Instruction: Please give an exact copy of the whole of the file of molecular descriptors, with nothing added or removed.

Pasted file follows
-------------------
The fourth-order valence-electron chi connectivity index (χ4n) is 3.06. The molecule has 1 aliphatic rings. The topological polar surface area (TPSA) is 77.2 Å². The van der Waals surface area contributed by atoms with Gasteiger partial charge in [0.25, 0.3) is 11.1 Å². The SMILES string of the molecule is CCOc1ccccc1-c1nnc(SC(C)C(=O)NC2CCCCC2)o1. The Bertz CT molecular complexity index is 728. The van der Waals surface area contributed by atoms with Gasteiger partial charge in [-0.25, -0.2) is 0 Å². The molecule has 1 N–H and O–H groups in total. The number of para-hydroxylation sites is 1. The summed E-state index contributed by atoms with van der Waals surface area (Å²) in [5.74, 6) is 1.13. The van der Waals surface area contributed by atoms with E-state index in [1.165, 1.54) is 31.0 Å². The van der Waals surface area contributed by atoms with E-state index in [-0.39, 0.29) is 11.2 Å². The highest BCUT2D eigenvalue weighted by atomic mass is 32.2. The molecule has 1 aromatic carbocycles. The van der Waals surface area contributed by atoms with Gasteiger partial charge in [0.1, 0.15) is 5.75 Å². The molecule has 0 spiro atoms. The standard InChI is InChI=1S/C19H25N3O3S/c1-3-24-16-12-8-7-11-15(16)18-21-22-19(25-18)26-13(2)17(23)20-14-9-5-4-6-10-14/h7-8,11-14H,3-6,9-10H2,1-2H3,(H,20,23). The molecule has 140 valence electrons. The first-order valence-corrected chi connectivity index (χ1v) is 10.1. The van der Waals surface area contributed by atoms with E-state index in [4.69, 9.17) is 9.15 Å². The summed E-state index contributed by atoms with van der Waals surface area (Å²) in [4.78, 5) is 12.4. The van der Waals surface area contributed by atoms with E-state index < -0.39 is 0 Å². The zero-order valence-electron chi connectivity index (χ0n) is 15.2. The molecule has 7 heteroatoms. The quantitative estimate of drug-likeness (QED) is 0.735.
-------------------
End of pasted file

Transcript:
The fourth-order valence-electron chi connectivity index (χ4n) is 3.06. The molecule has 1 aliphatic rings. The topological polar surface area (TPSA) is 77.2 Å². The van der Waals surface area contributed by atoms with Gasteiger partial charge in [0.25, 0.3) is 11.1 Å². The SMILES string of the molecule is CCOc1ccccc1-c1nnc(SC(C)C(=O)NC2CCCCC2)o1. The Bertz CT molecular complexity index is 728. The van der Waals surface area contributed by atoms with Gasteiger partial charge in [-0.25, -0.2) is 0 Å². The molecule has 1 N–H and O–H groups in total. The number of para-hydroxylation sites is 1. The summed E-state index contributed by atoms with van der Waals surface area (Å²) in [5.74, 6) is 1.13. The van der Waals surface area contributed by atoms with E-state index in [1.165, 1.54) is 31.0 Å². The van der Waals surface area contributed by atoms with E-state index in [-0.39, 0.29) is 11.2 Å². The highest BCUT2D eigenvalue weighted by atomic mass is 32.2. The molecule has 1 aromatic carbocycles. The van der Waals surface area contributed by atoms with Gasteiger partial charge in [0.1, 0.15) is 5.75 Å². The molecule has 0 spiro atoms. The standard InChI is InChI=1S/C19H25N3O3S/c1-3-24-16-12-8-7-11-15(16)18-21-22-19(25-18)26-13(2)17(23)20-14-9-5-4-6-10-14/h7-8,11-14H,3-6,9-10H2,1-2H3,(H,20,23). The molecule has 140 valence electrons. The first-order valence-corrected chi connectivity index (χ1v) is 10.1. The van der Waals surface area contributed by atoms with E-state index in [4.69, 9.17) is 9.15 Å². The summed E-state index contributed by atoms with van der Waals surface area (Å²) in [4.78, 5) is 12.4. The van der Waals surface area contributed by atoms with E-state index < -0.39 is 0 Å². The zero-order valence-electron chi connectivity index (χ0n) is 15.2. The molecule has 7 heteroatoms. The quantitative estimate of drug-likeness (QED) is 0.735.